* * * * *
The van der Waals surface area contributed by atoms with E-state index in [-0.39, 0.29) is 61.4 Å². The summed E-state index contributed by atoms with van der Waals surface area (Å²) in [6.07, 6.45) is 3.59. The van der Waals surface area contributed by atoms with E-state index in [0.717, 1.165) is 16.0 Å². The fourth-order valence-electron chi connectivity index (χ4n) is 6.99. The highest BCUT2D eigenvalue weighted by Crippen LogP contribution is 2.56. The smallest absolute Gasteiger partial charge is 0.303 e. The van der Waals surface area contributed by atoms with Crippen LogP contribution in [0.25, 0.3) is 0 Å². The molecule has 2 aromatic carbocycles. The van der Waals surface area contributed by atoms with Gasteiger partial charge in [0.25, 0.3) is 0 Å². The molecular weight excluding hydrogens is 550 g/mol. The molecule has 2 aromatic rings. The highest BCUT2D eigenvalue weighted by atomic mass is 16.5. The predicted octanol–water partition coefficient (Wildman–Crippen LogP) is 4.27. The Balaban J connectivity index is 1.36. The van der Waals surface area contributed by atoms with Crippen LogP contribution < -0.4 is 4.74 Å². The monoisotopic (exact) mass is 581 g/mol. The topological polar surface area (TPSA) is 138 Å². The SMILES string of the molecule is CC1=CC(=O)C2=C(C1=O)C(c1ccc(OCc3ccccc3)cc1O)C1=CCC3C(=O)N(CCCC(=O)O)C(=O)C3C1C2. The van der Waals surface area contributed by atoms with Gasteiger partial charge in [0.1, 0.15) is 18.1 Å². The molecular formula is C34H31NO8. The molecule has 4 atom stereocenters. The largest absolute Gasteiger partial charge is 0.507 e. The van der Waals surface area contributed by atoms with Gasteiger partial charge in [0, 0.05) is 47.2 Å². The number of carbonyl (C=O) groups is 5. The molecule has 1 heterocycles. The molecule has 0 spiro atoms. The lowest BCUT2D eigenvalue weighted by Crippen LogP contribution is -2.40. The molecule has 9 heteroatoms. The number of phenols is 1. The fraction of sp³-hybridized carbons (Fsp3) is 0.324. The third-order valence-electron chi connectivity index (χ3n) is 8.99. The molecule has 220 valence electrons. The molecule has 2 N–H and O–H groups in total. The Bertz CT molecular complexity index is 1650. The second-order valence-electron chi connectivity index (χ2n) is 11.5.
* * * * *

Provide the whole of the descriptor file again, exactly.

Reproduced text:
The van der Waals surface area contributed by atoms with E-state index in [-0.39, 0.29) is 61.4 Å². The summed E-state index contributed by atoms with van der Waals surface area (Å²) in [6.07, 6.45) is 3.59. The van der Waals surface area contributed by atoms with E-state index in [0.717, 1.165) is 16.0 Å². The fourth-order valence-electron chi connectivity index (χ4n) is 6.99. The highest BCUT2D eigenvalue weighted by Crippen LogP contribution is 2.56. The smallest absolute Gasteiger partial charge is 0.303 e. The van der Waals surface area contributed by atoms with Crippen LogP contribution in [0.25, 0.3) is 0 Å². The molecule has 2 aromatic carbocycles. The van der Waals surface area contributed by atoms with Gasteiger partial charge in [0.25, 0.3) is 0 Å². The molecular weight excluding hydrogens is 550 g/mol. The molecule has 2 aromatic rings. The highest BCUT2D eigenvalue weighted by atomic mass is 16.5. The predicted octanol–water partition coefficient (Wildman–Crippen LogP) is 4.27. The Balaban J connectivity index is 1.36. The van der Waals surface area contributed by atoms with Crippen LogP contribution < -0.4 is 4.74 Å². The monoisotopic (exact) mass is 581 g/mol. The topological polar surface area (TPSA) is 138 Å². The SMILES string of the molecule is CC1=CC(=O)C2=C(C1=O)C(c1ccc(OCc3ccccc3)cc1O)C1=CCC3C(=O)N(CCCC(=O)O)C(=O)C3C1C2. The van der Waals surface area contributed by atoms with Gasteiger partial charge in [0.1, 0.15) is 18.1 Å². The molecular formula is C34H31NO8. The molecule has 4 atom stereocenters. The largest absolute Gasteiger partial charge is 0.507 e. The van der Waals surface area contributed by atoms with Gasteiger partial charge in [0, 0.05) is 47.2 Å². The number of carbonyl (C=O) groups is 5. The molecule has 1 heterocycles. The molecule has 0 spiro atoms. The lowest BCUT2D eigenvalue weighted by Crippen LogP contribution is -2.40. The molecule has 9 heteroatoms. The number of phenols is 1. The fraction of sp³-hybridized carbons (Fsp3) is 0.324. The third-order valence-electron chi connectivity index (χ3n) is 8.99. The molecule has 220 valence electrons. The molecule has 2 N–H and O–H groups in total. The Bertz CT molecular complexity index is 1650. The second-order valence-electron chi connectivity index (χ2n) is 11.5.